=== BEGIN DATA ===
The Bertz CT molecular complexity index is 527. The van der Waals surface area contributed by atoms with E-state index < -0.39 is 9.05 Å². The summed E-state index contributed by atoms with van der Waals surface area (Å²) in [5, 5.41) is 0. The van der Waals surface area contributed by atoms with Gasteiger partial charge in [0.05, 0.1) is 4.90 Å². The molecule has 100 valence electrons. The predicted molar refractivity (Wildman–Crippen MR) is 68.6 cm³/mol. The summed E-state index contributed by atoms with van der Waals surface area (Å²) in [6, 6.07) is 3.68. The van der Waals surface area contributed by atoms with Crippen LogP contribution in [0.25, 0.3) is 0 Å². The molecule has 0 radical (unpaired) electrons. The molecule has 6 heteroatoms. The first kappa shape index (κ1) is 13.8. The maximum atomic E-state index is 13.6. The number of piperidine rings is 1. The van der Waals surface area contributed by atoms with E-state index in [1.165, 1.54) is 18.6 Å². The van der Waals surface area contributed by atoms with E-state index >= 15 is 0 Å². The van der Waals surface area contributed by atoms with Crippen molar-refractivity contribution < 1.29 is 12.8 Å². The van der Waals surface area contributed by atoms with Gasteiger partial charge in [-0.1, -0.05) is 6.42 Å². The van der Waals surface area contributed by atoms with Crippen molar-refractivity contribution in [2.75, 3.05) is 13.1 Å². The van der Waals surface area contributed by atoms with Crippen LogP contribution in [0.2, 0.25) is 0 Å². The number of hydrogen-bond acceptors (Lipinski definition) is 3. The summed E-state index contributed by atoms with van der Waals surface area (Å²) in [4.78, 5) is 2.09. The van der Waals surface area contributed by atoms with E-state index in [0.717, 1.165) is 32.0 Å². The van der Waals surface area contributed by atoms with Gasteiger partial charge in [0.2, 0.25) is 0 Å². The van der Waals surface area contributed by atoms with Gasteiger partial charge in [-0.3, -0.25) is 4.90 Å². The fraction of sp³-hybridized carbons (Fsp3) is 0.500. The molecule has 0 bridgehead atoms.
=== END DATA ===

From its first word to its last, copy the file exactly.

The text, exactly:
The Bertz CT molecular complexity index is 527. The van der Waals surface area contributed by atoms with E-state index < -0.39 is 9.05 Å². The summed E-state index contributed by atoms with van der Waals surface area (Å²) in [5, 5.41) is 0. The van der Waals surface area contributed by atoms with Gasteiger partial charge in [0.05, 0.1) is 4.90 Å². The molecule has 100 valence electrons. The predicted molar refractivity (Wildman–Crippen MR) is 68.6 cm³/mol. The summed E-state index contributed by atoms with van der Waals surface area (Å²) in [6, 6.07) is 3.68. The van der Waals surface area contributed by atoms with Crippen LogP contribution in [0.25, 0.3) is 0 Å². The molecule has 0 radical (unpaired) electrons. The molecule has 6 heteroatoms. The first kappa shape index (κ1) is 13.8. The maximum atomic E-state index is 13.6. The number of piperidine rings is 1. The van der Waals surface area contributed by atoms with E-state index in [1.165, 1.54) is 18.6 Å². The van der Waals surface area contributed by atoms with E-state index >= 15 is 0 Å². The van der Waals surface area contributed by atoms with Crippen molar-refractivity contribution < 1.29 is 12.8 Å². The van der Waals surface area contributed by atoms with Gasteiger partial charge in [-0.1, -0.05) is 6.42 Å². The van der Waals surface area contributed by atoms with Crippen molar-refractivity contribution in [2.75, 3.05) is 13.1 Å². The van der Waals surface area contributed by atoms with Crippen LogP contribution in [0.2, 0.25) is 0 Å². The number of hydrogen-bond acceptors (Lipinski definition) is 3. The summed E-state index contributed by atoms with van der Waals surface area (Å²) in [4.78, 5) is 2.09. The van der Waals surface area contributed by atoms with E-state index in [0.717, 1.165) is 32.0 Å². The van der Waals surface area contributed by atoms with Gasteiger partial charge in [0.2, 0.25) is 0 Å². The van der Waals surface area contributed by atoms with Gasteiger partial charge in [-0.3, -0.25) is 4.90 Å². The fraction of sp³-hybridized carbons (Fsp3) is 0.500. The molecule has 0 bridgehead atoms.